A further method of controlling the stiffness and the shape of the composite tube involves a mechanical state analogous to pressurizing of the inside of the tube. For example while the two tubes are in their martensitic state, the outside tube can be stretched radially (that is, the average tube diameter is enlarged) or longitudinally, or both or neither; at the same time the inside tube can be shrunk radially or longitudinally, or both or neither (obviously either the outside tube must be stretched or the inside tube must be shrunk in at least one direction). The inside tube would then be inserted into the lumen of the outside tube, and a press-fit would be facilitated by the springback that results from the limited elastic response of the tubes while in their martensitic phase. When one or both of the tubes are then transformed into their austenitic phase, the composite tube (as opposed to the single tubes) will stiffen due to an induced longitudinal tension in one of the tubes in combination with longitudinal compression in the other tube. Thus the stiffness of the tube can be enhanced by this additional technique, alone or in combination with other methods, including the other methods described herein. Methods for heating the tube or tubes to their austenitic state include using a side-firing laser as describes above. This system can also be comprised of a combination of a shape memory effect SMA tube and a superelastic tube. In this case the shape memory effect SMA tube would put the superelastic tube in compression or tension when it is transformed into its austenitic phase. As can readily be seen, this method of imparting stiffness on a composite member, is an example of a more general method that is particularly convenient for tubular sections, secondly, that the composite system can be comprised of different materials having different physical properties, including different resonant frequencies and thirdly, that this method can be achieved by various means that do not include resort to the use of memory metals. The general method is simply inserting a tube within the lumen of another tube, with their longitudinal axes parallel, and then bonding them together by friction, adhesive means or other means, so that when the tubes reach their equilibrium state at working temperature, the tubes are either in compression or tension, and the compression and tension are maintained by the opposite force of the other tube to which it is bound. An example of the third case is a method whereby, while the two tubes are separate, the composite tubular section is fabricated by heating the outside tube, causing it to expand, while at the same time cooling the inside tube, causing it to shrink. They would then be press fit while still in that condition, and perhaps while continuing to heat and cool the respective tubes, so that one tube is inside the lumen of the other tube and their mating surfaces are in intimate contact. When the composite tube's temperature returns to ambient, the tubular composite section then exhibits increased stiffness. By applying these methods the composite tube can be made stiffer, while at the same time imparting other physical properties, for example: reducing the tendency of the composite tube to expand or contract during heating and cooling, and altering the tubes resonant frequency. The choice of materials for each tube will also affect the characteristics of the composite section. While replacing the inner most tube with a solid rod, would impart similar properties to the assembly, in the case where shape memory metals or superelastic materials are used, the assembly would necessarily be heated from the exterior of the assembly by means well known to the art. Such a composite tubes or composite rods made by such methods could be used for such diverse uses as guide wires, boiler tubes, propeller shafts, bearings, journals, gun barrels, masts or organ pipes; in fact, any use that requires a stiff member.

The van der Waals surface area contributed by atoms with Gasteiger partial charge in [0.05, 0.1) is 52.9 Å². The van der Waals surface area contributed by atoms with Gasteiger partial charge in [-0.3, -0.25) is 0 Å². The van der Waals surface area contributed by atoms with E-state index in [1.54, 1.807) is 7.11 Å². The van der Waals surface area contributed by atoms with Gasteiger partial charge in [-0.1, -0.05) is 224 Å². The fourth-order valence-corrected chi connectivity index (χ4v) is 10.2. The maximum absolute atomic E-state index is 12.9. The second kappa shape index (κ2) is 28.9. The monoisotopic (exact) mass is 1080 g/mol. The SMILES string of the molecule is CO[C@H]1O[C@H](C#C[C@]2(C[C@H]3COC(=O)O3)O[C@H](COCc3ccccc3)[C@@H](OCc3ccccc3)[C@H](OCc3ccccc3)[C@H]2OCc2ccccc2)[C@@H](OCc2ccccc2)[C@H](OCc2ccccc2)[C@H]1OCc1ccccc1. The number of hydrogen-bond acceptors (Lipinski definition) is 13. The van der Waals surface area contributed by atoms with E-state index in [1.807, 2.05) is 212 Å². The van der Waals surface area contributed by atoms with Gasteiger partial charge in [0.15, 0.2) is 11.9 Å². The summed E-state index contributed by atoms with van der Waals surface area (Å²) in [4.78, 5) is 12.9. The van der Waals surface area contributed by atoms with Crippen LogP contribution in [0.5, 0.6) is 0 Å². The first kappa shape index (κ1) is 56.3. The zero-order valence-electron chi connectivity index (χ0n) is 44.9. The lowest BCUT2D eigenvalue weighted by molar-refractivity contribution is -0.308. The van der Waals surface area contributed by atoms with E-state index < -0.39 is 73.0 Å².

Cooling of the inside of the shape memory effect SMA tube could also be utilized to change its shape and reduce its stiffness where required. This cooling would cool a patch of the inside of the tube below that temperature at which the material changes its phase from austenite to martensite (that is, the martensite finish temperature). By analogy to the methods taught by Unsworth and Waram in a copending patent application, Ser. No. 08/749661 filed on Nov. 15, 1996, a delivery tube containing a fluid cooling material could be inserted into the lumen of the shape memory effect SMA tube in the same way in which the optical fiber is inserted into the shape memory effect SMA tube. The end of the delivery tube could have an orifice that would spray patterns of various shapes on the inside surface of the shape memory effect SMA tube. This cooling could be done in combination with heating by other means at different places, or the same places on the inside of the shape memory effect SMA tube to change the shape and rigidity of the shape memory effect SMA tube at will. In addition fluid hot materials could be directed down the said delivery tube to provide heating.